Keeping things civil seems to be impossible in contemporary society. Find out more about the risks of polarized politics in Empire, by Orson Scott Card.
I like Orson Scott Card. I enjoy his writing and appreciate him as a person. No buts. My views are unreserved. As a science fiction fan, I thoroughly enjoyed sharing the journeys of Ender Wiggin and associated characters over the years. His audio books are particularly brought to life by voice actor Stefan Rudnicki.
Recently, I stumbled upon OSC’s 2006 novel Empire. The story is of alternate history in a contemporary setting. Namely, civil war in the United States driven by polarized political views and subtle behind the scenes manipulation of the polity.
No spoilers here. But I will say this. I think it could happen. The scenario is not that much of a stretch from what we see every day.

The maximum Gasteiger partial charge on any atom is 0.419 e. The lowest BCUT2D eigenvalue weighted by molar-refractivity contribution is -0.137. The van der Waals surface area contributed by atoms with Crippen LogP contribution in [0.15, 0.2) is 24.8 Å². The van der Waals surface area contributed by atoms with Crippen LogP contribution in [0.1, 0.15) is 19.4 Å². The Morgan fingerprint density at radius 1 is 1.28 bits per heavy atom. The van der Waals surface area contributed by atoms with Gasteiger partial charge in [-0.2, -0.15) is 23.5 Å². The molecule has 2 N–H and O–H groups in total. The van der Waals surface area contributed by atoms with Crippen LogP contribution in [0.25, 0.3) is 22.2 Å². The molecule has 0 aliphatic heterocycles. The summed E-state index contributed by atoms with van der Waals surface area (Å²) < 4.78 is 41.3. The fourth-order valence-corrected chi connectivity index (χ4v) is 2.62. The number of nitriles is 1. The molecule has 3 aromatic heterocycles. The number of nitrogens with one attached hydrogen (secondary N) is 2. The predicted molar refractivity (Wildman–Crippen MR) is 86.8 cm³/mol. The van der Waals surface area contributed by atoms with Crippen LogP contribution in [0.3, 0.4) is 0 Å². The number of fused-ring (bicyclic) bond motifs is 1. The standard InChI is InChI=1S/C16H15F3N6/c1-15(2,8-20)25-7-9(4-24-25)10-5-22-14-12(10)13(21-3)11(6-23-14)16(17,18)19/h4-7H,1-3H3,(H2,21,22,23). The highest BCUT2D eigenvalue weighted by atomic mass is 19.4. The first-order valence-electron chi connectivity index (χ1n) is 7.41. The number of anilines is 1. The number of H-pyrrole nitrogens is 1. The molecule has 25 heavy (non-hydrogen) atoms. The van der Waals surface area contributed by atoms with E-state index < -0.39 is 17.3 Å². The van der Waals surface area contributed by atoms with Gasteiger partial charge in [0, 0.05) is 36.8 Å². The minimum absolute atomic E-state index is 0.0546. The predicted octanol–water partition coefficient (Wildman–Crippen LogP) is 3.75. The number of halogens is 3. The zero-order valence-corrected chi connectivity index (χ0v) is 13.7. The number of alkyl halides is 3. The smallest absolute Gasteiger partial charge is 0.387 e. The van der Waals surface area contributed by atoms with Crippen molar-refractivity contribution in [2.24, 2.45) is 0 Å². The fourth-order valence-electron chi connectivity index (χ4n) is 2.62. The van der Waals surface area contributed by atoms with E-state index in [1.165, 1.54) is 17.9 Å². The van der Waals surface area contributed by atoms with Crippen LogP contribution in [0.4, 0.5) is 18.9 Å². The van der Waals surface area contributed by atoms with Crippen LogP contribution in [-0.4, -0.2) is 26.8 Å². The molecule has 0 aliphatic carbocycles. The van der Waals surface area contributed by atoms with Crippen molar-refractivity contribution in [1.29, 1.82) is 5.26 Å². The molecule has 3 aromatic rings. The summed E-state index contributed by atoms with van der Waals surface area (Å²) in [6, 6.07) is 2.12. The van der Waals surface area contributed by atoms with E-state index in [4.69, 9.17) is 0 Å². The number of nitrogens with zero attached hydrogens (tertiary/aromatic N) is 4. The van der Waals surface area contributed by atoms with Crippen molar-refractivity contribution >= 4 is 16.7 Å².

You will find Empire a gripping story at many levels. One level is Tom Clancy like action. The second level is politics, past and present. But for me, the third level is more interesting: a cogent critique of how polarized political rhetoric effects ordinary people. In particular, I appreciate the critique of post-secondary education and media. Both fail to serve us well.
If you want a quick summary of Orson Scott Card’s critique, you can read the book’s afterword here.
Keeping Things Civil – Shades of Hari Seldon
As a long time science fiction fan, I first cut my teeth on the great Isaac Asimov. Empire generates memories of Hari Seldon and psychohistory. Even provides a brief mention.
Can great arcs of human (or galactic) history progress without conflict and periods of darkness? I find this to be a really good question, and one addressed by both Empire and Asimov’s Foundation books. These days, we seem to be entering a period of darkness without a clear idea of what light will emerge at the end of the tunnel.
By the way, Empire is part of a series of books and video games. If you want to learn more, watch this short interview with the creators. In the meantime, you can see the results of not keeping things civil in Empire.